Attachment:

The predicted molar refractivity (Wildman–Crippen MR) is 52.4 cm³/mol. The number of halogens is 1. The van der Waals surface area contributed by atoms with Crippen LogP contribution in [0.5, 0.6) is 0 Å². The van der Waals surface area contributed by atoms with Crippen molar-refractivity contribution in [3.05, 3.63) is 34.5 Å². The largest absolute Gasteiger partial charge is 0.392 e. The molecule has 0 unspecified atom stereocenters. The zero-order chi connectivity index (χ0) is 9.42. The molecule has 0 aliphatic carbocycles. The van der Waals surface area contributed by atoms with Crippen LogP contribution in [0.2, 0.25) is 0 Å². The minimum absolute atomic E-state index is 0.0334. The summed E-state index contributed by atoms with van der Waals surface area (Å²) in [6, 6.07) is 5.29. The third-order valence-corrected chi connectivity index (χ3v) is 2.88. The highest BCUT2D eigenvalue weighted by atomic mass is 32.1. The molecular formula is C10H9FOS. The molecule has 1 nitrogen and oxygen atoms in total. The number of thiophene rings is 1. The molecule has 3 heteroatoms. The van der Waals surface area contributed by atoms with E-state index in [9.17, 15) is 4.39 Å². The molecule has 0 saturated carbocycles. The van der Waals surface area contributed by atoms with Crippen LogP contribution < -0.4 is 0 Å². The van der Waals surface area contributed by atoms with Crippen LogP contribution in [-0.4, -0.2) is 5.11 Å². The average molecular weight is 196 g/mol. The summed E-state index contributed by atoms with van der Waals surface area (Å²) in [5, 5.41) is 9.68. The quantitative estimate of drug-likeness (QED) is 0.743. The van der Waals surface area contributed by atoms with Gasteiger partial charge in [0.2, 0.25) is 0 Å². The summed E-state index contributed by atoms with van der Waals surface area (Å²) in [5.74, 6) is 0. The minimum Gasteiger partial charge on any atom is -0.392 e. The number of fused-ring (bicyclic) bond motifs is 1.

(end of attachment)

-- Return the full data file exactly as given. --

The predicted molar refractivity (Wildman–Crippen MR) is 52.4 cm³/mol. The number of halogens is 1. The van der Waals surface area contributed by atoms with Crippen LogP contribution in [0.5, 0.6) is 0 Å². The van der Waals surface area contributed by atoms with Crippen molar-refractivity contribution in [3.05, 3.63) is 34.5 Å². The largest absolute Gasteiger partial charge is 0.392 e. The molecule has 0 unspecified atom stereocenters. The zero-order chi connectivity index (χ0) is 9.42. The molecule has 0 aliphatic carbocycles. The van der Waals surface area contributed by atoms with Crippen LogP contribution in [0.2, 0.25) is 0 Å². The minimum absolute atomic E-state index is 0.0334. The summed E-state index contributed by atoms with van der Waals surface area (Å²) in [6, 6.07) is 5.29. The third-order valence-corrected chi connectivity index (χ3v) is 2.88. The highest BCUT2D eigenvalue weighted by atomic mass is 32.1. The molecular formula is C10H9FOS. The molecule has 1 nitrogen and oxygen atoms in total. The number of thiophene rings is 1. The molecule has 3 heteroatoms. The van der Waals surface area contributed by atoms with E-state index in [9.17, 15) is 4.39 Å². The molecule has 0 saturated carbocycles. The van der Waals surface area contributed by atoms with Crippen LogP contribution < -0.4 is 0 Å². The van der Waals surface area contributed by atoms with Crippen LogP contribution in [-0.4, -0.2) is 5.11 Å². The average molecular weight is 196 g/mol. The summed E-state index contributed by atoms with van der Waals surface area (Å²) in [5, 5.41) is 9.68. The quantitative estimate of drug-likeness (QED) is 0.743. The van der Waals surface area contributed by atoms with Gasteiger partial charge in [0.2, 0.25) is 0 Å². The summed E-state index contributed by atoms with van der Waals surface area (Å²) in [5.74, 6) is 0. The minimum Gasteiger partial charge on any atom is -0.392 e. The number of fused-ring (bicyclic) bond motifs is 1.